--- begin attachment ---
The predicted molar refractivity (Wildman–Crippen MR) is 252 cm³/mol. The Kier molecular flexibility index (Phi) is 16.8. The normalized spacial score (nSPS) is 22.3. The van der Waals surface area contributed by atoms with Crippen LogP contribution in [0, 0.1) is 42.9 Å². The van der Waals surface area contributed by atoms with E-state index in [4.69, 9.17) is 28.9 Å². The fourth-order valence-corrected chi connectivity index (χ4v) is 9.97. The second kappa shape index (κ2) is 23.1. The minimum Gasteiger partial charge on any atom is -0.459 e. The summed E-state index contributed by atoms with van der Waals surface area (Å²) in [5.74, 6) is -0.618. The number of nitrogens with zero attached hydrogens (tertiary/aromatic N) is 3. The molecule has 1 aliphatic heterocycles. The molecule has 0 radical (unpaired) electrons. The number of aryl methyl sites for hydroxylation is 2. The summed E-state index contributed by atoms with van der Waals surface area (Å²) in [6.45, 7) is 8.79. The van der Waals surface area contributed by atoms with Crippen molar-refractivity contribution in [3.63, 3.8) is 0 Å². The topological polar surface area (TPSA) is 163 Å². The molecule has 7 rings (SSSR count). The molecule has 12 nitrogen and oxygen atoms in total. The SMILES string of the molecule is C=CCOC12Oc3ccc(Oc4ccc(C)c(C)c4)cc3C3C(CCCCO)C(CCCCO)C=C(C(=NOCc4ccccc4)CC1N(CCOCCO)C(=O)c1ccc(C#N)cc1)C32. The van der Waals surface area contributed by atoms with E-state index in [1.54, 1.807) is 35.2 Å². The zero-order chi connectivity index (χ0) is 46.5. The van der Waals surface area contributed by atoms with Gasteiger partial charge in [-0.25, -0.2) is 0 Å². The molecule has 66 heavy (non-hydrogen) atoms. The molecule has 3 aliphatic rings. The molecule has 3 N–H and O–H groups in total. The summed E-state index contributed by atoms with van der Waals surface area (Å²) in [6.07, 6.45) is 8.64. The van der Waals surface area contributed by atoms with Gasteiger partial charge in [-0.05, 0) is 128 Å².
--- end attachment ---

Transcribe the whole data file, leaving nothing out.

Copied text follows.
The predicted molar refractivity (Wildman–Crippen MR) is 252 cm³/mol. The Kier molecular flexibility index (Phi) is 16.8. The normalized spacial score (nSPS) is 22.3. The van der Waals surface area contributed by atoms with Crippen LogP contribution in [0, 0.1) is 42.9 Å². The van der Waals surface area contributed by atoms with E-state index in [4.69, 9.17) is 28.9 Å². The fourth-order valence-corrected chi connectivity index (χ4v) is 9.97. The second kappa shape index (κ2) is 23.1. The minimum Gasteiger partial charge on any atom is -0.459 e. The summed E-state index contributed by atoms with van der Waals surface area (Å²) in [5.74, 6) is -0.618. The number of nitrogens with zero attached hydrogens (tertiary/aromatic N) is 3. The molecule has 1 aliphatic heterocycles. The molecule has 0 radical (unpaired) electrons. The number of aryl methyl sites for hydroxylation is 2. The summed E-state index contributed by atoms with van der Waals surface area (Å²) in [6.45, 7) is 8.79. The van der Waals surface area contributed by atoms with Crippen molar-refractivity contribution in [3.63, 3.8) is 0 Å². The topological polar surface area (TPSA) is 163 Å². The molecule has 7 rings (SSSR count). The molecule has 12 nitrogen and oxygen atoms in total. The SMILES string of the molecule is C=CCOC12Oc3ccc(Oc4ccc(C)c(C)c4)cc3C3C(CCCCO)C(CCCCO)C=C(C(=NOCc4ccccc4)CC1N(CCOCCO)C(=O)c1ccc(C#N)cc1)C32. The van der Waals surface area contributed by atoms with E-state index in [1.54, 1.807) is 35.2 Å². The zero-order chi connectivity index (χ0) is 46.5. The van der Waals surface area contributed by atoms with Gasteiger partial charge in [-0.25, -0.2) is 0 Å². The molecule has 66 heavy (non-hydrogen) atoms. The molecule has 3 aliphatic rings. The molecule has 3 N–H and O–H groups in total. The summed E-state index contributed by atoms with van der Waals surface area (Å²) in [6.07, 6.45) is 8.64. The van der Waals surface area contributed by atoms with Gasteiger partial charge in [-0.05, 0) is 128 Å².